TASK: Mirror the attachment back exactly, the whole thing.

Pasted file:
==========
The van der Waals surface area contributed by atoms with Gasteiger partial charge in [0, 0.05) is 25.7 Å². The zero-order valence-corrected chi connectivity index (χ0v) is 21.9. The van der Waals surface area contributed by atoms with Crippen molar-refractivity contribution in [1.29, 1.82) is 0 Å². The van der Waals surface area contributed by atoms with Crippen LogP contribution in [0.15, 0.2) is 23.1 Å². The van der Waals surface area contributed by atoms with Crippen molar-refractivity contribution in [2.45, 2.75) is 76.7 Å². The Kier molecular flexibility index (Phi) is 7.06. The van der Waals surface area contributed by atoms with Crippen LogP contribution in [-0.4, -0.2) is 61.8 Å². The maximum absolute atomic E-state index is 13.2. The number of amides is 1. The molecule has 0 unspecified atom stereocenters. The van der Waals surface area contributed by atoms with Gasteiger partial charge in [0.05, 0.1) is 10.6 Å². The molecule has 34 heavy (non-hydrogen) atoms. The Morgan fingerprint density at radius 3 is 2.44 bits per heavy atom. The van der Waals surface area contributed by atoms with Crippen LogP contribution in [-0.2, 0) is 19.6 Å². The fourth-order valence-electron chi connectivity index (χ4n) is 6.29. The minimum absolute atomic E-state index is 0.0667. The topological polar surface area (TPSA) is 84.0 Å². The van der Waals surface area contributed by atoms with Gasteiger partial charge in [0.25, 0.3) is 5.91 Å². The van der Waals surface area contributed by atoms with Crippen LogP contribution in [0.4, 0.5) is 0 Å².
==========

The van der Waals surface area contributed by atoms with Gasteiger partial charge in [0, 0.05) is 25.7 Å². The zero-order valence-corrected chi connectivity index (χ0v) is 21.9. The van der Waals surface area contributed by atoms with Crippen molar-refractivity contribution in [1.29, 1.82) is 0 Å². The van der Waals surface area contributed by atoms with Crippen LogP contribution in [0.15, 0.2) is 23.1 Å². The van der Waals surface area contributed by atoms with Crippen molar-refractivity contribution in [2.45, 2.75) is 76.7 Å². The Kier molecular flexibility index (Phi) is 7.06. The van der Waals surface area contributed by atoms with Crippen LogP contribution in [-0.4, -0.2) is 61.8 Å². The maximum absolute atomic E-state index is 13.2. The number of amides is 1. The molecule has 0 unspecified atom stereocenters. The van der Waals surface area contributed by atoms with Gasteiger partial charge in [0.05, 0.1) is 10.6 Å². The molecule has 34 heavy (non-hydrogen) atoms. The Morgan fingerprint density at radius 3 is 2.44 bits per heavy atom. The van der Waals surface area contributed by atoms with Crippen LogP contribution in [-0.2, 0) is 19.6 Å². The fourth-order valence-electron chi connectivity index (χ4n) is 6.29. The minimum absolute atomic E-state index is 0.0667. The topological polar surface area (TPSA) is 84.0 Å². The van der Waals surface area contributed by atoms with Gasteiger partial charge in [0.25, 0.3) is 5.91 Å². The van der Waals surface area contributed by atoms with Crippen LogP contribution in [0.4, 0.5) is 0 Å².